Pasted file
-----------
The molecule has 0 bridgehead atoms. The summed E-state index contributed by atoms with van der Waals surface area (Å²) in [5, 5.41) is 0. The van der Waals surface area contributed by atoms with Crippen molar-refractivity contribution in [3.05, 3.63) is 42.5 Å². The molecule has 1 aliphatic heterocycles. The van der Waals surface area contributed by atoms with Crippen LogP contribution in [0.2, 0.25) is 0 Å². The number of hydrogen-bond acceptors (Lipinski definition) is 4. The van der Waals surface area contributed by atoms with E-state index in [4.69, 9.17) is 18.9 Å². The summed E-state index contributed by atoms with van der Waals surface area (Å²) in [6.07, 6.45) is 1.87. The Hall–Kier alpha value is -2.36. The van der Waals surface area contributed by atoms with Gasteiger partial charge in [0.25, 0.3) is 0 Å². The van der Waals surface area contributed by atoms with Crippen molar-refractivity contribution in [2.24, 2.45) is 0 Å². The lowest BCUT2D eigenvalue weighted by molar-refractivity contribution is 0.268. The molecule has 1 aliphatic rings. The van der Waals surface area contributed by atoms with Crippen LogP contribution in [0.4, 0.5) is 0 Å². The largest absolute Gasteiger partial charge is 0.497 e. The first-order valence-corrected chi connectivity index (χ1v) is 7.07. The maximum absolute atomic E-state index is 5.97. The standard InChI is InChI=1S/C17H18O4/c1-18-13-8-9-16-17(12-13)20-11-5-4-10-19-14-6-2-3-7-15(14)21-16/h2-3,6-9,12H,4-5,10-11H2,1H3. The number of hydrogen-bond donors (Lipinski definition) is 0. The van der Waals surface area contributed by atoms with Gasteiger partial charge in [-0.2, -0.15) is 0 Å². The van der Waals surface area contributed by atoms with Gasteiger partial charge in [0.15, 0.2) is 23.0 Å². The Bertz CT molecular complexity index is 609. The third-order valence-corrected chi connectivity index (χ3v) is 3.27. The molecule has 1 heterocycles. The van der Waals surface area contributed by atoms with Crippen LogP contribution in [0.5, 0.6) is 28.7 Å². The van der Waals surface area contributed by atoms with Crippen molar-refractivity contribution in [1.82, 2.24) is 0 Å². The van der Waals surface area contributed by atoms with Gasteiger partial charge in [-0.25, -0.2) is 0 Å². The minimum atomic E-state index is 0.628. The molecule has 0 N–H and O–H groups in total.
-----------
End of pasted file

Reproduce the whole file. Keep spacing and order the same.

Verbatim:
The molecule has 0 bridgehead atoms. The summed E-state index contributed by atoms with van der Waals surface area (Å²) in [5, 5.41) is 0. The van der Waals surface area contributed by atoms with Crippen molar-refractivity contribution in [3.05, 3.63) is 42.5 Å². The molecule has 1 aliphatic heterocycles. The van der Waals surface area contributed by atoms with Crippen LogP contribution in [0.2, 0.25) is 0 Å². The number of hydrogen-bond acceptors (Lipinski definition) is 4. The van der Waals surface area contributed by atoms with E-state index in [4.69, 9.17) is 18.9 Å². The summed E-state index contributed by atoms with van der Waals surface area (Å²) in [6.07, 6.45) is 1.87. The Hall–Kier alpha value is -2.36. The van der Waals surface area contributed by atoms with Gasteiger partial charge in [0.25, 0.3) is 0 Å². The van der Waals surface area contributed by atoms with Crippen molar-refractivity contribution in [2.24, 2.45) is 0 Å². The lowest BCUT2D eigenvalue weighted by molar-refractivity contribution is 0.268. The molecule has 1 aliphatic rings. The van der Waals surface area contributed by atoms with Crippen LogP contribution in [0.4, 0.5) is 0 Å². The largest absolute Gasteiger partial charge is 0.497 e. The first-order valence-corrected chi connectivity index (χ1v) is 7.07. The maximum absolute atomic E-state index is 5.97. The standard InChI is InChI=1S/C17H18O4/c1-18-13-8-9-16-17(12-13)20-11-5-4-10-19-14-6-2-3-7-15(14)21-16/h2-3,6-9,12H,4-5,10-11H2,1H3. The number of hydrogen-bond donors (Lipinski definition) is 0. The van der Waals surface area contributed by atoms with Gasteiger partial charge in [-0.2, -0.15) is 0 Å². The van der Waals surface area contributed by atoms with Gasteiger partial charge in [0.15, 0.2) is 23.0 Å². The Bertz CT molecular complexity index is 609. The third-order valence-corrected chi connectivity index (χ3v) is 3.27. The molecule has 1 heterocycles. The van der Waals surface area contributed by atoms with Crippen LogP contribution in [0.5, 0.6) is 28.7 Å². The van der Waals surface area contributed by atoms with Crippen molar-refractivity contribution in [1.82, 2.24) is 0 Å². The van der Waals surface area contributed by atoms with Gasteiger partial charge in [-0.25, -0.2) is 0 Å². The minimum atomic E-state index is 0.628. The molecule has 0 N–H and O–H groups in total.